Questions remain despite review’s conclusions
Some questions are valid regardless of which entity performed the review. The first of those is for a university that can afford to spend a total of almost $5 million for assistant coaches for its American football program, why did the softball program have to share an athletic trainer with the field hockey program? At a university that features a Department of Kinesiology and Health, it’s hard to imagine the athletic department did not have access to qualified individuals for both programs.
Along the same lines, why was there not a formal procedure for handling athlete complaints late in 2019, well after similar allegations against former Rutgers men’s basketball coach Mike Rice and swimming coach Petra Martin were levied? If the “well-being of our student-athletes is the first priority of our athletics administration” as Barchi claims, this seems like it should have been among the first reactions.
Finally, getting into the weeds with the choice of firm, what was the process behind that selection? Did no one at Rutgers take into account the obvious connections between Lowenstein Sandler and the university might taint the perception of the study’s independence?
There’s no evidence to suggest that Lowenstein Sandler gave Rutgers personnel any favorable treatment in the course of conducting the study. Boxer appears to have no ties to the university either personally or professionally.
It’s possible that internal discussions between the firm and Barchi’s office included steps to ensure objectivity before Barchi selected the firm. Still, there is a major point of contention between the report that spurred the investigation and the findings of Lowenstein Sandler’s review.
A significant difference of opinion between the reports
Lowenstein Sandler’s report differed greatly from the allegations of the athletes in how athletic director Patrick Hobbs and deputy director of athletics Sarah Baumgartner handled athletes’ complaints. In the opinion of Lowenstein Sandler, the senior leadership of Rutgers’ athletic department addressed the complaints properly within the protocols in place at the time.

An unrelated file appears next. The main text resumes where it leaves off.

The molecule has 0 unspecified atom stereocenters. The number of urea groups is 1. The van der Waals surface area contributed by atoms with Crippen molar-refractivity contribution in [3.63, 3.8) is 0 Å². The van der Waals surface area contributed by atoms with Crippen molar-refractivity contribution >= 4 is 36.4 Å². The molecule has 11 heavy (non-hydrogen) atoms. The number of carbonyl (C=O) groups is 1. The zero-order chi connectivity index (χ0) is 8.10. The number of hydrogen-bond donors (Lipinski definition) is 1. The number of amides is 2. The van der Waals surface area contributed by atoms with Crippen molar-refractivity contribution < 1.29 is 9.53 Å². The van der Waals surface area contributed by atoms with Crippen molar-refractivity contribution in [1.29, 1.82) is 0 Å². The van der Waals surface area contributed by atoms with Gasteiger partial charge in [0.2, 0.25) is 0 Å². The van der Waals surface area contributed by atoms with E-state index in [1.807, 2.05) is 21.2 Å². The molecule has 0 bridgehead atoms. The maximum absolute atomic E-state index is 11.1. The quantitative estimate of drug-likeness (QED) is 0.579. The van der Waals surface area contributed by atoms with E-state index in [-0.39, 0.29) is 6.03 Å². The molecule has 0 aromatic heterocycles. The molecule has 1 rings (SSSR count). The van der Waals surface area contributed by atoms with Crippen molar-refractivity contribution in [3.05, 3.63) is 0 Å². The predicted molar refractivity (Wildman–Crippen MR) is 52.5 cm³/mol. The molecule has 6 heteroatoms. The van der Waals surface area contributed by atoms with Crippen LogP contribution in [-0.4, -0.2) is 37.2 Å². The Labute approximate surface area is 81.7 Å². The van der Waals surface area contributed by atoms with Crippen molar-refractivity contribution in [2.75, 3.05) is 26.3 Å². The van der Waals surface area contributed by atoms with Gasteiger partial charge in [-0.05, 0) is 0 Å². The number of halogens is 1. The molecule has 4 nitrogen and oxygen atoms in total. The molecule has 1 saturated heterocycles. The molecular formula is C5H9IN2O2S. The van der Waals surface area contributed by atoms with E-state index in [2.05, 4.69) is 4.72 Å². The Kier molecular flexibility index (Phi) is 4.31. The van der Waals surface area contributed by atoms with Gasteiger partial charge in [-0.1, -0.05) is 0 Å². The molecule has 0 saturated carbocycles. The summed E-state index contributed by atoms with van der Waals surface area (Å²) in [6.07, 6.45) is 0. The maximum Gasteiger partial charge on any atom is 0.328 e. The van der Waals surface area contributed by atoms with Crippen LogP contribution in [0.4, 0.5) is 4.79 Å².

Allegations against Baumgartner included assuring a parent of one of the athletes that the school would take the allegations seriously and then two months later, after taking no public action to investigate the claims, simply telling the same parent, “we’re keeping Butler and the rest of the coaching staff.”
Rutgers never produced a response to a 23-page legal notice sent to the university by an attorney for one of the athletes, Erin Collins. Collins, who was one of 10 to leave the team after last season, had the following to say:
“I realized that nothing was going to change. If my assistant athletic director wasn’t going to be on my side and help the players out, then I didn’t see change happening.”
The Lowenstein Sandler report does not dispute that decisions made by Butler and members of her staff were poor, it just states that in the firm’s opinion, they don’t merit disciplinary measures. Poor decisions seem to be a theme of this situation that continues today.
Derek Helling is a journalist out of Chicago. Illinois, who covers the intersections of entertainment and sports with business, law, media and technology. He publishes a newsletter, "The Ninth Circle of Helling," that focuses on labor issues in North American sport.